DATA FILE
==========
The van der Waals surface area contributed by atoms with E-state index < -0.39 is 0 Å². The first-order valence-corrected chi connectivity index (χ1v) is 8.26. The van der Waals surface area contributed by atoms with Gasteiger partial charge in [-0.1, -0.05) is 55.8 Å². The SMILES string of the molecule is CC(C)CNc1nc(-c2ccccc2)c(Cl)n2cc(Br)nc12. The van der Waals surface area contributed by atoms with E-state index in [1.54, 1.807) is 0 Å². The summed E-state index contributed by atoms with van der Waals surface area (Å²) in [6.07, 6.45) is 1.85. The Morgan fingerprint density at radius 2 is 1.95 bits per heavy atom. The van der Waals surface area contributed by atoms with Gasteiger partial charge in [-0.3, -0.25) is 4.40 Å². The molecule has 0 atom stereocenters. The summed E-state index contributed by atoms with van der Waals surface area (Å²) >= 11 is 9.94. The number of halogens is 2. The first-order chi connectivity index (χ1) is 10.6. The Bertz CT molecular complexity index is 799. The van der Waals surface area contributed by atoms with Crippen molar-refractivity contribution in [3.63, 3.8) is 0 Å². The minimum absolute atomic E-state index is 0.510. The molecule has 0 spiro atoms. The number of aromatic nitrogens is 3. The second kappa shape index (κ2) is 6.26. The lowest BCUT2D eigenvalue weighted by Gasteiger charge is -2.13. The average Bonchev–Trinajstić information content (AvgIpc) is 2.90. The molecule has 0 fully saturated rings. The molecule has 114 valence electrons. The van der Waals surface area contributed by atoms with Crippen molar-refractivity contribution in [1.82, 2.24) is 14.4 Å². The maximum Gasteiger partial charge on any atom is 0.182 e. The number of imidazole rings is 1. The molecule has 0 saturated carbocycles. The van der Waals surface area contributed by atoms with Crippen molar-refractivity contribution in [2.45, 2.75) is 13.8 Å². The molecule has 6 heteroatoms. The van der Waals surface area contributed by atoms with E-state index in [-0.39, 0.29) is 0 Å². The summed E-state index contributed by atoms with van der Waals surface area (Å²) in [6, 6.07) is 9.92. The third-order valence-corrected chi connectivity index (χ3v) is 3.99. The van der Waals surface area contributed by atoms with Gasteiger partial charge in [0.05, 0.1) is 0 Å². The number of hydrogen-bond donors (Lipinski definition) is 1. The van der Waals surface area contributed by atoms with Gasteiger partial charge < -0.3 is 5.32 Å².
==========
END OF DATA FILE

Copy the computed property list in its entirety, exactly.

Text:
The van der Waals surface area contributed by atoms with E-state index < -0.39 is 0 Å². The first-order valence-corrected chi connectivity index (χ1v) is 8.26. The van der Waals surface area contributed by atoms with Gasteiger partial charge in [-0.1, -0.05) is 55.8 Å². The SMILES string of the molecule is CC(C)CNc1nc(-c2ccccc2)c(Cl)n2cc(Br)nc12. The van der Waals surface area contributed by atoms with E-state index in [1.54, 1.807) is 0 Å². The summed E-state index contributed by atoms with van der Waals surface area (Å²) in [6.07, 6.45) is 1.85. The Morgan fingerprint density at radius 2 is 1.95 bits per heavy atom. The van der Waals surface area contributed by atoms with Gasteiger partial charge in [-0.3, -0.25) is 4.40 Å². The molecule has 0 atom stereocenters. The summed E-state index contributed by atoms with van der Waals surface area (Å²) >= 11 is 9.94. The number of halogens is 2. The first-order chi connectivity index (χ1) is 10.6. The Bertz CT molecular complexity index is 799. The van der Waals surface area contributed by atoms with Crippen molar-refractivity contribution in [3.63, 3.8) is 0 Å². The minimum absolute atomic E-state index is 0.510. The molecule has 0 spiro atoms. The number of aromatic nitrogens is 3. The second kappa shape index (κ2) is 6.26. The lowest BCUT2D eigenvalue weighted by Gasteiger charge is -2.13. The average Bonchev–Trinajstić information content (AvgIpc) is 2.90. The molecule has 0 fully saturated rings. The molecule has 114 valence electrons. The van der Waals surface area contributed by atoms with Crippen molar-refractivity contribution in [1.82, 2.24) is 14.4 Å². The maximum Gasteiger partial charge on any atom is 0.182 e. The number of imidazole rings is 1. The molecule has 0 saturated carbocycles. The van der Waals surface area contributed by atoms with Crippen molar-refractivity contribution in [2.45, 2.75) is 13.8 Å². The molecule has 6 heteroatoms. The van der Waals surface area contributed by atoms with E-state index in [-0.39, 0.29) is 0 Å². The summed E-state index contributed by atoms with van der Waals surface area (Å²) in [6, 6.07) is 9.92. The third-order valence-corrected chi connectivity index (χ3v) is 3.99. The van der Waals surface area contributed by atoms with Gasteiger partial charge in [0.05, 0.1) is 0 Å². The number of hydrogen-bond donors (Lipinski definition) is 1. The van der Waals surface area contributed by atoms with Gasteiger partial charge < -0.3 is 5.32 Å².